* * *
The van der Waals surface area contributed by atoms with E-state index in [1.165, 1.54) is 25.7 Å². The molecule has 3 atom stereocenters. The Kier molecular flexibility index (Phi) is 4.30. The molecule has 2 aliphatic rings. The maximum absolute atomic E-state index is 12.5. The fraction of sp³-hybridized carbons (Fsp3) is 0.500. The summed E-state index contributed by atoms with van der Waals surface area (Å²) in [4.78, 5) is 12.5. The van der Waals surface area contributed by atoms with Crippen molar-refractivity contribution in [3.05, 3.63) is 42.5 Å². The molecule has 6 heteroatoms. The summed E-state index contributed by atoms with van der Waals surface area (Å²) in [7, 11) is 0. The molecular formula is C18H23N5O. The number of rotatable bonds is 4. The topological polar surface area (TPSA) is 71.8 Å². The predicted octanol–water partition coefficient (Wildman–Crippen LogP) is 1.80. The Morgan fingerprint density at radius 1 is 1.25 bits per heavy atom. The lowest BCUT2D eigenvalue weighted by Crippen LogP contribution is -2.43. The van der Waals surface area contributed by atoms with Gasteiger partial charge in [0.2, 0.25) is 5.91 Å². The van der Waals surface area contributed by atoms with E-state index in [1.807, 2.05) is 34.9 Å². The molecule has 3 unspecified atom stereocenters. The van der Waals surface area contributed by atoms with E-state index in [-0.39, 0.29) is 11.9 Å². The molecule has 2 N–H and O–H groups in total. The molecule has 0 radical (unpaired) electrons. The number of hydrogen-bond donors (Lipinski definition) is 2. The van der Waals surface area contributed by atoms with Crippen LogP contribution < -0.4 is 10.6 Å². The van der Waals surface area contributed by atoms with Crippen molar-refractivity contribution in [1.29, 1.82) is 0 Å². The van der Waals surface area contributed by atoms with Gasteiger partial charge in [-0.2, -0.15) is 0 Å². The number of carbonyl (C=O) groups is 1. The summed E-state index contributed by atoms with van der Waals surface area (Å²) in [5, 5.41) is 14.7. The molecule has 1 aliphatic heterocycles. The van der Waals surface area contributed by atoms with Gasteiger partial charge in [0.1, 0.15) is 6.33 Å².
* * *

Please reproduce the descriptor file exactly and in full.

The van der Waals surface area contributed by atoms with E-state index in [1.165, 1.54) is 25.7 Å². The molecule has 3 atom stereocenters. The Kier molecular flexibility index (Phi) is 4.30. The molecule has 2 aliphatic rings. The maximum absolute atomic E-state index is 12.5. The fraction of sp³-hybridized carbons (Fsp3) is 0.500. The summed E-state index contributed by atoms with van der Waals surface area (Å²) in [4.78, 5) is 12.5. The van der Waals surface area contributed by atoms with Crippen molar-refractivity contribution in [3.05, 3.63) is 42.5 Å². The molecule has 6 heteroatoms. The summed E-state index contributed by atoms with van der Waals surface area (Å²) in [7, 11) is 0. The molecular formula is C18H23N5O. The number of rotatable bonds is 4. The topological polar surface area (TPSA) is 71.8 Å². The predicted octanol–water partition coefficient (Wildman–Crippen LogP) is 1.80. The Morgan fingerprint density at radius 1 is 1.25 bits per heavy atom. The lowest BCUT2D eigenvalue weighted by Crippen LogP contribution is -2.43. The van der Waals surface area contributed by atoms with Gasteiger partial charge in [0.2, 0.25) is 5.91 Å². The van der Waals surface area contributed by atoms with E-state index in [1.807, 2.05) is 34.9 Å². The molecule has 3 unspecified atom stereocenters. The van der Waals surface area contributed by atoms with E-state index in [-0.39, 0.29) is 11.9 Å². The molecule has 2 N–H and O–H groups in total. The molecule has 0 radical (unpaired) electrons. The number of hydrogen-bond donors (Lipinski definition) is 2. The van der Waals surface area contributed by atoms with Crippen LogP contribution < -0.4 is 10.6 Å². The van der Waals surface area contributed by atoms with Crippen molar-refractivity contribution in [1.29, 1.82) is 0 Å². The van der Waals surface area contributed by atoms with Gasteiger partial charge in [-0.2, -0.15) is 0 Å². The number of carbonyl (C=O) groups is 1. The summed E-state index contributed by atoms with van der Waals surface area (Å²) in [5, 5.41) is 14.7. The molecule has 1 aliphatic heterocycles. The van der Waals surface area contributed by atoms with Gasteiger partial charge in [0.1, 0.15) is 6.33 Å².